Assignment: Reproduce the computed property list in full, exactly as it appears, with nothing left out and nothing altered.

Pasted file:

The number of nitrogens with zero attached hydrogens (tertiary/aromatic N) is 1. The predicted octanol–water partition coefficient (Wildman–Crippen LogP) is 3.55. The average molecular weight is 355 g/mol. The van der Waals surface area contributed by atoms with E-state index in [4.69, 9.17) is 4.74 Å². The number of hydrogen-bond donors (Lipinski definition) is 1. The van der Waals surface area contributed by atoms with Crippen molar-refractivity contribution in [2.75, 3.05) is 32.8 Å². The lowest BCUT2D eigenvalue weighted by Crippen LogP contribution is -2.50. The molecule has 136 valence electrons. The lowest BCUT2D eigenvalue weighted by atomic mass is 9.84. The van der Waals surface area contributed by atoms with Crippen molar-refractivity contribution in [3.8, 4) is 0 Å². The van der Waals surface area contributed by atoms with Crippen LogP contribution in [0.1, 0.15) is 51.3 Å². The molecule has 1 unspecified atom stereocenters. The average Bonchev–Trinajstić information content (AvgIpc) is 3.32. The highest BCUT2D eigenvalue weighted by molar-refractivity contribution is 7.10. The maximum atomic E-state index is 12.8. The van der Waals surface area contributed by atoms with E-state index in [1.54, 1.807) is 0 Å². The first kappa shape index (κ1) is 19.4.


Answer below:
The number of nitrogens with zero attached hydrogens (tertiary/aromatic N) is 1. The predicted octanol–water partition coefficient (Wildman–Crippen LogP) is 3.55. The average molecular weight is 355 g/mol. The van der Waals surface area contributed by atoms with E-state index in [4.69, 9.17) is 4.74 Å². The number of hydrogen-bond donors (Lipinski definition) is 1. The van der Waals surface area contributed by atoms with Crippen molar-refractivity contribution in [2.75, 3.05) is 32.8 Å². The lowest BCUT2D eigenvalue weighted by Crippen LogP contribution is -2.50. The molecule has 136 valence electrons. The lowest BCUT2D eigenvalue weighted by atomic mass is 9.84. The van der Waals surface area contributed by atoms with Crippen molar-refractivity contribution in [3.8, 4) is 0 Å². The van der Waals surface area contributed by atoms with Crippen LogP contribution in [0.1, 0.15) is 51.3 Å². The molecule has 1 unspecified atom stereocenters. The average Bonchev–Trinajstić information content (AvgIpc) is 3.32. The highest BCUT2D eigenvalue weighted by molar-refractivity contribution is 7.10. The maximum atomic E-state index is 12.8. The van der Waals surface area contributed by atoms with E-state index in [1.54, 1.807) is 0 Å². The first kappa shape index (κ1) is 19.4.